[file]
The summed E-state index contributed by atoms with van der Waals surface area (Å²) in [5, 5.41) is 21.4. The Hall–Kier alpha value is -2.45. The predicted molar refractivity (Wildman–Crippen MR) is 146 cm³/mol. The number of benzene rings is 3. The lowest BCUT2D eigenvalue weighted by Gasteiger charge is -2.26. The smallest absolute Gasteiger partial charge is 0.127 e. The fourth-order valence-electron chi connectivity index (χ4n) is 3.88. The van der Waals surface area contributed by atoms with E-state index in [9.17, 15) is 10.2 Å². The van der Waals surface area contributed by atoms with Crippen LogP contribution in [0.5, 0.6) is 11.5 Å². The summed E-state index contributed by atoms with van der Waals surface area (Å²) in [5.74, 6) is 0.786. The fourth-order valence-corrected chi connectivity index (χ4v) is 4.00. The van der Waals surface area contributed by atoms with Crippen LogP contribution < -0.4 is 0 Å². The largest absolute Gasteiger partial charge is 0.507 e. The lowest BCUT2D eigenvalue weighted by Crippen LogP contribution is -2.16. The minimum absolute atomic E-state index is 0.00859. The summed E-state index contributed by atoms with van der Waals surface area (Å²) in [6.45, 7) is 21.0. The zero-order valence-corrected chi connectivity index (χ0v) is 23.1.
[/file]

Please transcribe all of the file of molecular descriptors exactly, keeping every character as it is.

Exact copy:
The summed E-state index contributed by atoms with van der Waals surface area (Å²) in [5, 5.41) is 21.4. The Hall–Kier alpha value is -2.45. The predicted molar refractivity (Wildman–Crippen MR) is 146 cm³/mol. The number of benzene rings is 3. The lowest BCUT2D eigenvalue weighted by Gasteiger charge is -2.26. The smallest absolute Gasteiger partial charge is 0.127 e. The fourth-order valence-electron chi connectivity index (χ4n) is 3.88. The van der Waals surface area contributed by atoms with E-state index in [9.17, 15) is 10.2 Å². The van der Waals surface area contributed by atoms with Crippen LogP contribution in [0.5, 0.6) is 11.5 Å². The summed E-state index contributed by atoms with van der Waals surface area (Å²) in [5.74, 6) is 0.786. The fourth-order valence-corrected chi connectivity index (χ4v) is 4.00. The van der Waals surface area contributed by atoms with Crippen LogP contribution < -0.4 is 0 Å². The largest absolute Gasteiger partial charge is 0.507 e. The lowest BCUT2D eigenvalue weighted by Crippen LogP contribution is -2.16. The minimum absolute atomic E-state index is 0.00859. The summed E-state index contributed by atoms with van der Waals surface area (Å²) in [6.45, 7) is 21.0. The zero-order valence-corrected chi connectivity index (χ0v) is 23.1.